I voted in favor of H.R. 2112 when it passed the U.S. House of Representatives by a vote of 217-203 on June 16, 2011. This legislation makes appropriations for the Department of Agriculture (USDA), the Food and Drug Administration (FDA), the Commodity Futures Trading Commission (CFTC), and the Farm Credit Administration. Moreover, it protects human health and safety, supports farmers, ranchers, and rural America, while still fulfilling a safety net for food and nutrition programs.
Georgia is one of the leading agricultural producers in the nation. Therefore, I find it important to promote the growth and further development of the agricultural industry by keeping the proper funding available and encouraging economic growth in agriculture in Georgia, as well as nationwide.
As you may know, the term "food stamps" refers to actual paper coupons that have now become virtually non-existent as the program has transitioned to debit-like electronic benefit transfer (EBT) cards. Because of this, the Food Stamp Program has been renamed the School Nutrition Assistance Program (SNAP).
The SNAP program is set up to help promote health and fight hunger in the United States. I am a firm believer of a safety net for anyone that has fallen upon misfortunes in society, but I also believe that too many depend on these safety nets for too long. Many abuse the system and become trapped in the deficiency of long-term welfare. This only breeds corruption in the system. Although SNAP developed over the years to be one of the most common federal programs to deliver the proper amount of benefits to people in need, I do believe there is a current need to examine the SNAP program, especially for waste, fraud, and abuse.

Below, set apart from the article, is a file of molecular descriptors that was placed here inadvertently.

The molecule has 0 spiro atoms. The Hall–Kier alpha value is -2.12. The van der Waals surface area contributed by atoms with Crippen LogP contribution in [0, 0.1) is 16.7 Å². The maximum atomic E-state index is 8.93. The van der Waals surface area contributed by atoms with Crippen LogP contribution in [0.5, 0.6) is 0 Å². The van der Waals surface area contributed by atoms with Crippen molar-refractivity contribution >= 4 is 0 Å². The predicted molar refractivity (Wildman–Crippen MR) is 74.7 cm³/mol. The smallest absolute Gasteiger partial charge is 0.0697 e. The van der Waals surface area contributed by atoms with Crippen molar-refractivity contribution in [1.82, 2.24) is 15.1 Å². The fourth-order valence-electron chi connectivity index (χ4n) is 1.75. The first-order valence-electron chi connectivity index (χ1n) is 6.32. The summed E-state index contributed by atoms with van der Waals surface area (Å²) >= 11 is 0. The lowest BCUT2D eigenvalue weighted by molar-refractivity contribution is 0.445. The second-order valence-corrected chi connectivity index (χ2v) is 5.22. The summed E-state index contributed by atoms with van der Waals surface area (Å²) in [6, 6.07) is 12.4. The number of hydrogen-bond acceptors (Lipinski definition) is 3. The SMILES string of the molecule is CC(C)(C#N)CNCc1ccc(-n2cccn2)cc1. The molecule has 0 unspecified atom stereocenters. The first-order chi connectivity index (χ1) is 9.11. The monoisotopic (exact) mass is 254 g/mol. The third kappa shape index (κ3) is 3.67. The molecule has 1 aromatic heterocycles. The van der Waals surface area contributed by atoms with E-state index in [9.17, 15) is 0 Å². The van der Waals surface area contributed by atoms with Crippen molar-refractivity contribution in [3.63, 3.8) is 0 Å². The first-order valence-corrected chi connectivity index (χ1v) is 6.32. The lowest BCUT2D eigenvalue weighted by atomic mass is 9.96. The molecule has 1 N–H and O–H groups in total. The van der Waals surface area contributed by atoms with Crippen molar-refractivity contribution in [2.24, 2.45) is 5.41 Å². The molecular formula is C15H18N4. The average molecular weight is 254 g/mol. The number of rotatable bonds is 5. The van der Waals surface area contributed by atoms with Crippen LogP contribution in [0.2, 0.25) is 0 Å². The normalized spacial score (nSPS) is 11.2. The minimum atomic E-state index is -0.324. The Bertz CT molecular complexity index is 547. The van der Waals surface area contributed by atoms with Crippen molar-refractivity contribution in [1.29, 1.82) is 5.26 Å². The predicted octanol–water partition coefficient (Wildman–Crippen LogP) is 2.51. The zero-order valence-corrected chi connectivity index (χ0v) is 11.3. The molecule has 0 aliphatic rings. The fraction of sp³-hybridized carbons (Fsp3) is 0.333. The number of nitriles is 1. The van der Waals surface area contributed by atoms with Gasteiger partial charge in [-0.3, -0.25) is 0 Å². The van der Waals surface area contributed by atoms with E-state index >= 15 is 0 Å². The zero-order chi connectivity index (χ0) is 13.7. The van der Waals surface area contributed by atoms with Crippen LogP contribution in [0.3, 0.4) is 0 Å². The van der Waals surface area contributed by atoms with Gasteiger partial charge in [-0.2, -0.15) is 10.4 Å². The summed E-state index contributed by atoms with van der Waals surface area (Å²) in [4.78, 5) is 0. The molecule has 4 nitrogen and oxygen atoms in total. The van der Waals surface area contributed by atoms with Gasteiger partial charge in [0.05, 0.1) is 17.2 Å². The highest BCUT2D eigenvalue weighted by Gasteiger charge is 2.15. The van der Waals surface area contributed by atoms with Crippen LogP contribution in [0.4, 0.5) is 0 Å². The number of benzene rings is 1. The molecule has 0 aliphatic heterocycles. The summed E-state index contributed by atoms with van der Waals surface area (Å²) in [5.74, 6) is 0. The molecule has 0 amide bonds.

More people depend on SNAP now than ever in the history of the United States and we need to reverse that trend. One in six Americans now receives some form of government assistance. In the midst of the soaring federal deficit, we also need to reduce wasteful spending. Decreasing funds to the SNAP and allocating some of the existing funds to nutritional plans can better help those in need for the long term. We must also make sure that states have the ability to implement SNAP.
As you may know, the Supplemental Nutrition Assistance Program is authorized by the Farm Bill, which is under the jurisdiction of the House Committee on Agriculture. As a member of the House Committee on Agriculture, I look forward to re-authorizing the Farm Bill this Congress. The Supplemental Nutrition Assistance Program currently makes up approximately 75 percent of the total cost of the Farm Bill.